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Earth's Magnetic Field Almost Collapsed 565 Million Years Ago

Our planet's core probably started solidifying in the late Ediacaran period, which recharged the magnetic field in the nick of time.

by Becky Ferreira
Jan 28 2019, 4:03pm

Artist concept of Earth's geodynamo and magnetic field during a pole reversal. Image: NASA

Earth’s magnetic field, which protects life from intense solar radiation, almost collapsed 565 million years ago, according to a study published Monday in Nature Geoscience.

If the magnetic field had collapsed, life on Earth would have faced severe challenges because the solar wind would likely strip the planet of its atmosphere and pelt the surface with harmful radiation.

Luckily, our planet’s molten core probably began to solidify during the late Ediacaran period, according to the new paper. This recharged Earth’s magnetic field right when it was at its weakest point. Now, a half-billion years later, Earth’s magnetic field is ten times stronger than it was in was during this early era.

Scientists led by Richard Bono, a palaeomagnetism researcher at the University of Rochester, used ancient crystals from a site near the city of Sept-Îles, Québec, to reconstruct this timeline of Earth’s inner core “nucleation,” or solidification.

The Earth’s core is thought to have been entirely liquid at some point, and the question of when it began to solidify has perplexed scientists for decades. Past estimates have ranged from 500 million years to 2.5 billion years ago. Bono’s team now presents evidence that nucleation began after 565 million years ago.

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Model of Earth’s interior. Image: Kelvinsong

Earth’s inner core is made of solid iron-nickel alloy that is hot as the surface of the Sun (around 5,430°C). This nucleus is surrounded by a liquid outer core that powers Earth’s magnetism with its convection cycles. The inner core is slowly growing by “freezing” molten iron and nickel to its mass, a process that pumps heat into the outer core and bolsters Earth’s magnetic field.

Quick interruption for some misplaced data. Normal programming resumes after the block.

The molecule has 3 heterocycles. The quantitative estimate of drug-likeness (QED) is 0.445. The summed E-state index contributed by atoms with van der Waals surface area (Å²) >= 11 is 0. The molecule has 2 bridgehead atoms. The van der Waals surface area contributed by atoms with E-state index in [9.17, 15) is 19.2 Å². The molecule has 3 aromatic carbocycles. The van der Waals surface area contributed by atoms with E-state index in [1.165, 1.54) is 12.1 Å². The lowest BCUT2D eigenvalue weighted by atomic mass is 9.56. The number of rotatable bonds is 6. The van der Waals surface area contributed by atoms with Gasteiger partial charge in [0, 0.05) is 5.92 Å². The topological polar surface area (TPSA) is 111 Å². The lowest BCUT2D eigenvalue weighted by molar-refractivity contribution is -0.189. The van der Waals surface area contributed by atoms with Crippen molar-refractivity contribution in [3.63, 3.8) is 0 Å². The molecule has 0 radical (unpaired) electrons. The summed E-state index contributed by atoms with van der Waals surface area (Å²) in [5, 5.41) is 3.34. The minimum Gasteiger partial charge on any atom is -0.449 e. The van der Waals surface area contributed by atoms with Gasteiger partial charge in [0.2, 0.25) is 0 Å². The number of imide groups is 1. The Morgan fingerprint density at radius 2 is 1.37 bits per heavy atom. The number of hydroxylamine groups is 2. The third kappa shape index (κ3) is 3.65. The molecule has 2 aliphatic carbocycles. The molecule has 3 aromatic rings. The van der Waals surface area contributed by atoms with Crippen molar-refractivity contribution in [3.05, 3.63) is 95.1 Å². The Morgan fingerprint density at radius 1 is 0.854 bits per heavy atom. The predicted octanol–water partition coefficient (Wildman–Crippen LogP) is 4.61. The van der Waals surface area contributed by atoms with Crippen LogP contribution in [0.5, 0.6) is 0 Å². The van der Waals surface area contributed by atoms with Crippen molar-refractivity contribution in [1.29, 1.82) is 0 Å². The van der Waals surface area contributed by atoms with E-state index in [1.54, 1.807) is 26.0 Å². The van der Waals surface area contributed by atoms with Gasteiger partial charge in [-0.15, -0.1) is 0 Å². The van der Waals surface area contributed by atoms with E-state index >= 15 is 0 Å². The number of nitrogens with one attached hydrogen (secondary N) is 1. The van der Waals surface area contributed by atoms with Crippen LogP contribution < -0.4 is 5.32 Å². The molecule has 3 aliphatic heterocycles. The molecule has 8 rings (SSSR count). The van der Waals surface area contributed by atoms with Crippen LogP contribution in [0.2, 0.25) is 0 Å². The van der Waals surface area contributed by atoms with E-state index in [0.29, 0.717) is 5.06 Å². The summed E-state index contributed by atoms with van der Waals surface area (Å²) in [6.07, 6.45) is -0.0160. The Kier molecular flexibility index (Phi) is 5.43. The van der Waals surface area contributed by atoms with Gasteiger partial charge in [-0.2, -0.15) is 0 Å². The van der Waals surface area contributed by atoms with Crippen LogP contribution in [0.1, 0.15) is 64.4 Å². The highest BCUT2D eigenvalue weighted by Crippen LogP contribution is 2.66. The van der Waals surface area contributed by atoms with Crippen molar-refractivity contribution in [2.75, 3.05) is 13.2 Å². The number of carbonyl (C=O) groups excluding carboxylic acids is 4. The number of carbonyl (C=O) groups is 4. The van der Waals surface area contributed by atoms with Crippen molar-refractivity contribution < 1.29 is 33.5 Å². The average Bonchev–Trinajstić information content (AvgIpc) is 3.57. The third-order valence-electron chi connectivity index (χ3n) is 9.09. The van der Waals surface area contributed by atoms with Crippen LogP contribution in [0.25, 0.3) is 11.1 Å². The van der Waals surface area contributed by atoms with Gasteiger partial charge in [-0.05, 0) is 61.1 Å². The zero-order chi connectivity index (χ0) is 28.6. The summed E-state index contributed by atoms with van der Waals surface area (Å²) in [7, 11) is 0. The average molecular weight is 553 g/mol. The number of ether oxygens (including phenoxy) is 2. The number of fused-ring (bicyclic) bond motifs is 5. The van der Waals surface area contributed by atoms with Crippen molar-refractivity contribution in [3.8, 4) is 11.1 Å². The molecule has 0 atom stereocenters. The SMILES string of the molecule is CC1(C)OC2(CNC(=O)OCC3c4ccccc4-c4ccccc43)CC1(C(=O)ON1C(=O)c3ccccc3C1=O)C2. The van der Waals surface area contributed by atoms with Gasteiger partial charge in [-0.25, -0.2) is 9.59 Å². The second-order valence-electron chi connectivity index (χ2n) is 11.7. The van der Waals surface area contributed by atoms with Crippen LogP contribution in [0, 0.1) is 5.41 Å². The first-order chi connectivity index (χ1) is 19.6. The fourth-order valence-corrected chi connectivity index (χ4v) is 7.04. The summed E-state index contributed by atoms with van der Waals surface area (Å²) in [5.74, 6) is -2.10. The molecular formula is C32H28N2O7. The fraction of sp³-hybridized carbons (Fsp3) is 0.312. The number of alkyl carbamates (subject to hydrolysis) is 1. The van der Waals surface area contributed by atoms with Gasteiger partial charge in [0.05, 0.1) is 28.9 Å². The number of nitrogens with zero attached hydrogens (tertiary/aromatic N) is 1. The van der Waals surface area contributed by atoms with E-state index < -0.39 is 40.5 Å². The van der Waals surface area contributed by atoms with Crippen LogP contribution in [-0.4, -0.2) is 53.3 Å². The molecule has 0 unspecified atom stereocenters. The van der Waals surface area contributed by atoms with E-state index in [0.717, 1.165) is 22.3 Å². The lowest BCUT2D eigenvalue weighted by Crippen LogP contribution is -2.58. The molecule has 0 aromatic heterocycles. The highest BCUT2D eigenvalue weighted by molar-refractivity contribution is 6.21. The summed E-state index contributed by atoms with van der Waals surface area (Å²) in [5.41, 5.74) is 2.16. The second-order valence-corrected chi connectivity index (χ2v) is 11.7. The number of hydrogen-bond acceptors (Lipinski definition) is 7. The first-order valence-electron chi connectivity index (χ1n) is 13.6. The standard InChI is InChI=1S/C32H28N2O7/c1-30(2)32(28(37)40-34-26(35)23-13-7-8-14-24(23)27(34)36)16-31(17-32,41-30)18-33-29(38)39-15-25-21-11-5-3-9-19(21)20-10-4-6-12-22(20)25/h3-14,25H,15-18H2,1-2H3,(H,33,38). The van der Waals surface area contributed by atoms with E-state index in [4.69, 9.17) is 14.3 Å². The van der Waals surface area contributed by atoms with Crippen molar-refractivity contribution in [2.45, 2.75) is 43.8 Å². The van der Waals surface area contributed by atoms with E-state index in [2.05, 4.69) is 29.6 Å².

Crystals were key to the researchers’ study because Earth’s magnetic field leaves its fingerprints in some minerals by influencing the direction and orientation of lattice formation. Researchers examined feldspar and pyroxene crystals from Ediacaran-aged rock near Sept-Îles, which showed that the magnetic field was going haywire during the late Ediacaran by reversing its polarities 20 times faster than it does today.

These are signs of imminent geodynamo collapse, the team reported. The fact that the field got stronger after this time instead of collapsing suggests that nucleation began and gave Earth’s dynamo the juice it needed to beef up the field.

The timeline proposed by Bono and his colleagues suggests that nucleation occurred just before the Cambrian explosion, a period of enormous evolutionary progress 541 million years ago that resulted in the rapid emergence of animal life.

Read More: Watch These Trippy NASA Visualizations of Space Magnetism

Evidence of weak magnetism in the late Ediacaran period has prompted some scientists to suggest that Earth was irradiated without a strong field, causing a major extinction event. The organisms that might have had an advantage during this time were mobile or hard-shelled species that could protect themselves from radiation, and they flourished at the onset of the Cambrian period.

Bono and his colleagues mention this speculative correlation, but note that there is no general consensus on whether the weak magnetic field is related to the Cambrian explosion

“The Ediacaran age of the ultra-low geomagnetic field intensity is intriguing,” the authors write in the paper. “Suggestions that a decreased magnetic shielding had an effect on the profound changes in animal evolution that marked this, and the succeeding early Cambrian interval, are controversial.”

It will take more research to refine our understanding of how and if fluctuations in Earth’s magnetic intensity influenced the evolution of life. By offering convincing evidence to resolve the debate over the age of Earth’s core, Bono and his colleagues have added a crucial piece to that puzzle.

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